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Published: Friday, 11/18/2005

Quiet Avant leads Wolverines

BY MATT MARKEY
BLADE SPORTS WRITER
UM's Jason Avant leads the Big Ten in receiving yards with 900 and is second with 70 catches. UM's Jason Avant leads the Big Ten in receiving yards with 900 and is second with 70 catches.
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ANN ARBOR - A month into the football season, Jason Avant appeared to be a broken man on a broken football team. The senior wide receiver at Michigan did not like where his team was after a loss at Wisconsin, and he said so.

"We've showed signs that we could be a good team, but we just don't make the plays that we need to," Avant said. "We make plays at certain times of the game, but we're not consistent."

The Wolverines, who play host to Ohio State tomorrow with the Big Ten championship potentially on the line, were a far cry from a contender at that point, in Avant's eyes. While he spoke softly, his body language screamed out about the mounting frustration of a 2-2 start.

"We just don't make plays. At some point, we just have to make plays," Avant said. "We're not going to have people on our side. We've got to come together as a team, because we're all we've got right now."

Since that point Michigan has gone 5-1, and won its last four in a row. The despair in Avant's voice has been replaced with the optimism of others, since a win over the Buckeyes, coupled with a Penn State loss to Michigan State later in the afternoon, would give the Wolverines a third straight Big Ten title.

That outcome seemed too far-fetched to discuss back when Avant bared his soul after the loss to the Badgers, and since then, for all intents and purposes, he has not been heard from again - except when he has his helmet on.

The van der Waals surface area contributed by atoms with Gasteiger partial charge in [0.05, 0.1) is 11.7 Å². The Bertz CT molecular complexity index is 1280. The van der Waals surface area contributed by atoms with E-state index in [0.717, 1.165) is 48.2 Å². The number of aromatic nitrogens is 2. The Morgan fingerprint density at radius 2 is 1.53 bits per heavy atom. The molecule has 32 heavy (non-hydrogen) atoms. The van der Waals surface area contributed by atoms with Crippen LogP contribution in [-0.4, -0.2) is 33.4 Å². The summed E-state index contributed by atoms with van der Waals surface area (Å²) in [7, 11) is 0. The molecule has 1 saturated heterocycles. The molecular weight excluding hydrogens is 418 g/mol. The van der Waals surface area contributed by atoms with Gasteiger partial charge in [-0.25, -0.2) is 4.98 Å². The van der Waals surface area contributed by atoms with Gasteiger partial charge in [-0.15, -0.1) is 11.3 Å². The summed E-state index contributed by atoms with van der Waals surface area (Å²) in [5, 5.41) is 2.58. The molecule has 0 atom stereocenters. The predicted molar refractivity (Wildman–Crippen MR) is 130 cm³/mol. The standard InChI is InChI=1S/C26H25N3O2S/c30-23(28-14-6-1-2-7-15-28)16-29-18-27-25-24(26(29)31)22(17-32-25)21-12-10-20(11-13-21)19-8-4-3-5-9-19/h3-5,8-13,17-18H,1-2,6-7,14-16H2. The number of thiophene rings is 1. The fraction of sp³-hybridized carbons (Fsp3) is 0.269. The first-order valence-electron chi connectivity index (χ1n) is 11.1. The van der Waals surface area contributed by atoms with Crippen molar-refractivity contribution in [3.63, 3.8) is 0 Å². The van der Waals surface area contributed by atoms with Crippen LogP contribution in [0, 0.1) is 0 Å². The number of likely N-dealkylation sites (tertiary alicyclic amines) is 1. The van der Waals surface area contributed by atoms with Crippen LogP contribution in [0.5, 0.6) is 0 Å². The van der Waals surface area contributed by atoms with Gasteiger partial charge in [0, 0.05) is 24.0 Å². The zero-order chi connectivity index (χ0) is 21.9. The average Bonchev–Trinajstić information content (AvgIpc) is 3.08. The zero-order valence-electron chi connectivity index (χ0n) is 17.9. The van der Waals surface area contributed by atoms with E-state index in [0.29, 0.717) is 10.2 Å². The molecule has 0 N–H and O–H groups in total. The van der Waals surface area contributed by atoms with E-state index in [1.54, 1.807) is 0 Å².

Avant, one of the Michigan co-captains, has not attended the weekly Monday press conferences with the news media. He has been absent from the post-game interviews. Avant has left it to fellow captain Pat Massey to carry the public relations ball.

All Avant has done is just played. The Chicago product, who has started every game this season at flanker, and 28 games in his UM career, is second in the Big Ten in receptions with 70, and his 900 receiving yards lead the conference.

While Avant has not been the front man and the spokesman for the program that most captains usually are, his contributions on the field and away from the media spotlight have been plenty good enough for his teammates.

"He's a great leader who sets an example for everyone by the way he goes about his work, his preparation for a game, and his practice routine," Michigan sophomore quarterback Chad Henne said.

"As a receiver, Jason's as good as they come. He's a guy who makes the quarterback look good. You put the ball anywhere close, and he is going to go get it. He's a great athlete, and that's why he has so many catches."

Safety Jamar Adams said so much of Avant's leadership with the team comes in the form of soft-spoken words, and actions that speak volumes about his character.

"Jason talks about how important it is to play your best in big games, and then he goes out and does it," Adams said. "As one of the team's leaders, he talks about the responsibility to make the right choices when we're off the field, and that's exactly what he does. As a younger player, it really hits home when you see a senior set an example like that."

Avant, an honor student at Michigan who has earned Academic All-Big Ten honors the past two seasons, has also been chosen by the league's coaches as an All-Big Ten second-team selection the past two years for his accomplishments on the field.

Avant comes from a broken family and did not meet his mother until his freshman year at Michigan. He has played hurt more than once in his prolific career. Going into the final regular season game of his career, Avant clearly has what Michigan coach Lloyd Carr was looking for in a captain.

"I think the first characteristic you look for in athletics from a leadership standpoint is a guy that plays with great intensity and has a great will to win, because ultimately in a team game your best players have to perform," Carr said.

"It all comes down to performing. And it's hard to be an outstanding leader if you are not performing your part in the play. Jason has been an exceptional leader. I think that's one of the reasons, one of the primary reasons, he was selected because he brings his work ethic every single day. And his will to compete is exceptional. It has been that way since the day he got here."



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